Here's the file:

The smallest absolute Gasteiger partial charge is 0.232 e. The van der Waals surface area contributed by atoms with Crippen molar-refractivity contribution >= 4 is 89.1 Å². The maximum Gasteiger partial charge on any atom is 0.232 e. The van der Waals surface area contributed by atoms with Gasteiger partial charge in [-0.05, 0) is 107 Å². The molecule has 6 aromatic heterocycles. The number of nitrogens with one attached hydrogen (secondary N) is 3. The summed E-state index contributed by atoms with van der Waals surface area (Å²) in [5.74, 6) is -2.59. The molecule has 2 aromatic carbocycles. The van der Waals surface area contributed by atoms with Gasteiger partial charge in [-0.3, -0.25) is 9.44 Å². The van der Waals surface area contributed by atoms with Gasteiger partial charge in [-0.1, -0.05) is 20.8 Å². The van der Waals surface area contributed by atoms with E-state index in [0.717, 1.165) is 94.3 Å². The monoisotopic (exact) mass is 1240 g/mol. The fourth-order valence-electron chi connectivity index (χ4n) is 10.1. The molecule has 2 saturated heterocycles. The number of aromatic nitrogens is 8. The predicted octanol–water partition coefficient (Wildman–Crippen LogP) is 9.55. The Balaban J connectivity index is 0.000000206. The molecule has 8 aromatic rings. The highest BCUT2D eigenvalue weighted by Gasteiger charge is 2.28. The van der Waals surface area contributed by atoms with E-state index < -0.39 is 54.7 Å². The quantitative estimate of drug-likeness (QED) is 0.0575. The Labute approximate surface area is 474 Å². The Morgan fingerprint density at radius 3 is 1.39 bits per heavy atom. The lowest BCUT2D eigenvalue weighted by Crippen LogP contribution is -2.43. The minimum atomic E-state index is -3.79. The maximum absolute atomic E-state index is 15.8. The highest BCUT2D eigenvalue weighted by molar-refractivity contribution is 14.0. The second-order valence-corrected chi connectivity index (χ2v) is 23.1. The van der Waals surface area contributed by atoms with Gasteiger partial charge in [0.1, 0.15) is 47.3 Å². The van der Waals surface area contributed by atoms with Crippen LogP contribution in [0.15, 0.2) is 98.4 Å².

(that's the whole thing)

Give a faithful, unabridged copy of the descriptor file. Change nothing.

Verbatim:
The smallest absolute Gasteiger partial charge is 0.232 e. The van der Waals surface area contributed by atoms with Crippen molar-refractivity contribution >= 4 is 89.1 Å². The maximum Gasteiger partial charge on any atom is 0.232 e. The van der Waals surface area contributed by atoms with Gasteiger partial charge in [-0.05, 0) is 107 Å². The molecule has 6 aromatic heterocycles. The number of nitrogens with one attached hydrogen (secondary N) is 3. The summed E-state index contributed by atoms with van der Waals surface area (Å²) in [5.74, 6) is -2.59. The molecule has 2 aromatic carbocycles. The van der Waals surface area contributed by atoms with Gasteiger partial charge in [-0.3, -0.25) is 9.44 Å². The van der Waals surface area contributed by atoms with Gasteiger partial charge in [-0.1, -0.05) is 20.8 Å². The van der Waals surface area contributed by atoms with E-state index in [0.717, 1.165) is 94.3 Å². The monoisotopic (exact) mass is 1240 g/mol. The fourth-order valence-electron chi connectivity index (χ4n) is 10.1. The molecule has 2 saturated heterocycles. The number of aromatic nitrogens is 8. The predicted octanol–water partition coefficient (Wildman–Crippen LogP) is 9.55. The Balaban J connectivity index is 0.000000206. The molecule has 8 aromatic rings. The highest BCUT2D eigenvalue weighted by Gasteiger charge is 2.28. The van der Waals surface area contributed by atoms with E-state index < -0.39 is 54.7 Å². The quantitative estimate of drug-likeness (QED) is 0.0575. The Labute approximate surface area is 474 Å². The Morgan fingerprint density at radius 3 is 1.39 bits per heavy atom. The lowest BCUT2D eigenvalue weighted by Crippen LogP contribution is -2.43. The minimum atomic E-state index is -3.79. The maximum absolute atomic E-state index is 15.8. The highest BCUT2D eigenvalue weighted by molar-refractivity contribution is 14.0. The second-order valence-corrected chi connectivity index (χ2v) is 23.1. The van der Waals surface area contributed by atoms with Gasteiger partial charge in [0.1, 0.15) is 47.3 Å². The van der Waals surface area contributed by atoms with Crippen LogP contribution in [0.15, 0.2) is 98.4 Å².